Senator Judd Gregg (R-NH), ranking member of the Senate Budget Committee, makes the important point in today’s Wall Street Journal that any economic stimulus legislation should emphasize improving long-term U.S. productivity. Given the economic and budgetary stakes, let’s put the money where it does the most good.
Senator Gregg’s comments on infrastructure and taxation are right on the mark. From “How to Make Sure the Stimulus Works“:
[If] we’re going to have an infrastructure feeding frenzy, make sure government builds public works that will make us more productive as a nation. We all love swing sets and water parks, but recovery is not about soccer games or Main Street beautification. This is about bringing the nation out of this recession in a manner that makes us more competitive in the international market. We need things like roads, bridges, mass transit capital expansion, integrated IT in public industries like health care, and military recapitalization. The test should be simple: Is it necessary and will it make us more competitive as a nation?… [We] must cut taxes for job creators. This is one thing Republicans did when we had the magic wand, and it worked. The growth in tax revenues from 2002 through 2007 were some of the largest in history. The tax system became much more progressive, with the top 20% of income earners paying 85% of the taxes — a rate much higher than during the Clinton years — all while keeping capital-gains rates low.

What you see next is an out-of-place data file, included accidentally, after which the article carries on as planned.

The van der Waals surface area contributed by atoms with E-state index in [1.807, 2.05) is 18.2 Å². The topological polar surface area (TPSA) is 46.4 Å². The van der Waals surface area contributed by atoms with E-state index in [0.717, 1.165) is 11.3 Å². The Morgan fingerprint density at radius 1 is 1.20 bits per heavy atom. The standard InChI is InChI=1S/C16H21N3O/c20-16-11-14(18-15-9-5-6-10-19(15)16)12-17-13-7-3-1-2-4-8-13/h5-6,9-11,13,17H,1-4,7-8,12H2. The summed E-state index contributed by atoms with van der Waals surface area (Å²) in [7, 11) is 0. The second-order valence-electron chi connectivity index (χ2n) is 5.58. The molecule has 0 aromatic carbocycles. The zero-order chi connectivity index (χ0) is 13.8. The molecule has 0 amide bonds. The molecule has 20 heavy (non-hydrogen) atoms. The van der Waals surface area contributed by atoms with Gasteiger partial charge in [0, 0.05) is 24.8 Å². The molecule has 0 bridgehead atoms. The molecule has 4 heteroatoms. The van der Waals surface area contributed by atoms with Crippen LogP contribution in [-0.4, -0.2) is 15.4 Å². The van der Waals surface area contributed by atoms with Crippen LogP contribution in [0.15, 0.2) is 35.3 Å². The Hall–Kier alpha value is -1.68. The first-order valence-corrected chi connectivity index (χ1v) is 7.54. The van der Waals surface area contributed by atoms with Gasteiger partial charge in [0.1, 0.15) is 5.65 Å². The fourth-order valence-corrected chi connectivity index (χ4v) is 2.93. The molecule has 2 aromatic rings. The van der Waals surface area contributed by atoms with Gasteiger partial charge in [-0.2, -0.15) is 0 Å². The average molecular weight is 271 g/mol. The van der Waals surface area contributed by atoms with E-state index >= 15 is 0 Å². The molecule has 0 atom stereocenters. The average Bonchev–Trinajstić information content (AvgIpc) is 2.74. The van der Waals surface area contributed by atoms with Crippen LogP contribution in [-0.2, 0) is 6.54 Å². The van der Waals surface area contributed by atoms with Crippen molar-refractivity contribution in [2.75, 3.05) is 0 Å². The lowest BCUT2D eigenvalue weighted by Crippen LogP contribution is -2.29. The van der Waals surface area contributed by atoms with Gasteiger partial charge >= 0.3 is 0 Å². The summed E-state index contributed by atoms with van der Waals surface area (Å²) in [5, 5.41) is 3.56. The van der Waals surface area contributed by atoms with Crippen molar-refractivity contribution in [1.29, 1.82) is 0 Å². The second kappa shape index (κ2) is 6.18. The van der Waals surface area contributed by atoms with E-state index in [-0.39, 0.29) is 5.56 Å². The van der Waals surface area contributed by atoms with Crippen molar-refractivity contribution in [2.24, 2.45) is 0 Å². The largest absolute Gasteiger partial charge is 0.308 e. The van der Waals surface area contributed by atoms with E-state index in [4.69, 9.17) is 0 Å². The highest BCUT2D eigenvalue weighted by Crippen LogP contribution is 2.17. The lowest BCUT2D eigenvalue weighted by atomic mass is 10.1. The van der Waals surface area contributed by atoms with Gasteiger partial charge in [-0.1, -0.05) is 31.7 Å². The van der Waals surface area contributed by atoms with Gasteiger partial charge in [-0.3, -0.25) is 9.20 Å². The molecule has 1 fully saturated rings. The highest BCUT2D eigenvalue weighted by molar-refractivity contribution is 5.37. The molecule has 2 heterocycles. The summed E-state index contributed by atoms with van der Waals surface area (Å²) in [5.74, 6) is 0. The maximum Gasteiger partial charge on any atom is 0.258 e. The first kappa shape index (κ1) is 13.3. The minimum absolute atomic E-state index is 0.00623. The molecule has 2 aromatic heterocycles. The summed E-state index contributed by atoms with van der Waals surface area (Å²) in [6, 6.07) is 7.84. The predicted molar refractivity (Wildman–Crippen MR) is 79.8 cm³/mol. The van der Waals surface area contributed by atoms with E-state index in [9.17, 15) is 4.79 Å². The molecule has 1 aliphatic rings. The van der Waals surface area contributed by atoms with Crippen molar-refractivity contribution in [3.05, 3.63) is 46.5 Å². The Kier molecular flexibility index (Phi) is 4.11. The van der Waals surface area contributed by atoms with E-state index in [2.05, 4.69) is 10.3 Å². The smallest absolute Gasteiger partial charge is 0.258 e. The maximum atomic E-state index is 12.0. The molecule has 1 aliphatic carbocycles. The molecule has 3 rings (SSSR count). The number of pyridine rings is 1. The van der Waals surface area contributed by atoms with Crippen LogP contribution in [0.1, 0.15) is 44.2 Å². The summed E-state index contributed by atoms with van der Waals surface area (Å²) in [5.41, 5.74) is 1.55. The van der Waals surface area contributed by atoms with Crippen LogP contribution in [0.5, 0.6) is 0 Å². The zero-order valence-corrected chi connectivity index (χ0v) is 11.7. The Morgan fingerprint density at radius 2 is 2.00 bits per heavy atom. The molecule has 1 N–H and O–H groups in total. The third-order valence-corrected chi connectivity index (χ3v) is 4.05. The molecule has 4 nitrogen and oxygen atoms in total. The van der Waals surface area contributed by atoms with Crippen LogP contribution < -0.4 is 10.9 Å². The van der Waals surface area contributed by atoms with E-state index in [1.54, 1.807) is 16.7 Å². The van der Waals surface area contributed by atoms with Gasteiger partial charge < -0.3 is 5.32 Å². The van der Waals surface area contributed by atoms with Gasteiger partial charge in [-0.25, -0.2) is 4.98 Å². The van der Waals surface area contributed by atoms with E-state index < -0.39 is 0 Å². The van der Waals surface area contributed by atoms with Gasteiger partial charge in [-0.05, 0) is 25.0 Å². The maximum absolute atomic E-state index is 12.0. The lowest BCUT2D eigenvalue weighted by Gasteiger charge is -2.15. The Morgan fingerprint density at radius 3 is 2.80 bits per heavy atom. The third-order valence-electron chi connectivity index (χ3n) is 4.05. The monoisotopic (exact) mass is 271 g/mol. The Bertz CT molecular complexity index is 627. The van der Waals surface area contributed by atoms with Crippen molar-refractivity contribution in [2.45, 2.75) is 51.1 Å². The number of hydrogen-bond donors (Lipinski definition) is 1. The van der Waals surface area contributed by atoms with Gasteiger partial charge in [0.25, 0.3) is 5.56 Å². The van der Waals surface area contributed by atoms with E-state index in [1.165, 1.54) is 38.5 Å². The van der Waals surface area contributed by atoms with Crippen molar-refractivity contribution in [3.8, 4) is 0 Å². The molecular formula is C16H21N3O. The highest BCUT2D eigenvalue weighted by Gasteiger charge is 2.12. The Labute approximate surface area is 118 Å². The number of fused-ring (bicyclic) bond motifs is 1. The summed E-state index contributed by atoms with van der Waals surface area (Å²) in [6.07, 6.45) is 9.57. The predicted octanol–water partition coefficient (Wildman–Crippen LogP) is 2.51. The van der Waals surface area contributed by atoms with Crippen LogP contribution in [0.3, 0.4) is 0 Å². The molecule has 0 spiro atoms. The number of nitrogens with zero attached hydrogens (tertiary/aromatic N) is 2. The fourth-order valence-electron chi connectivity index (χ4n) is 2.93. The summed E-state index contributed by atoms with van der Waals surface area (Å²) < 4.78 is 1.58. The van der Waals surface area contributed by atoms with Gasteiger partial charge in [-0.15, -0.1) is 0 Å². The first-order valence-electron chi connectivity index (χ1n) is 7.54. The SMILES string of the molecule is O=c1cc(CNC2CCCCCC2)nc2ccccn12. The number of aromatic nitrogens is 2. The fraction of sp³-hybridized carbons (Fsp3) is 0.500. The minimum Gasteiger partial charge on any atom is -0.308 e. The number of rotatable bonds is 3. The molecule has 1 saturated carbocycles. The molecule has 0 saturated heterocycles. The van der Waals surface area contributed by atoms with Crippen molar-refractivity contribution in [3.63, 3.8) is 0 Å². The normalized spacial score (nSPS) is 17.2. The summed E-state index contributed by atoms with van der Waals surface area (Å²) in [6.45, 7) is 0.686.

We’d guess the idea of reviving the WPA “Federal Writers’ Project” to pay out-of-work newspaper reporters to chronicle his brave new age would not be a priority under this approach. Yes, some people are seriously proposing it. Give us a viaduct instead.
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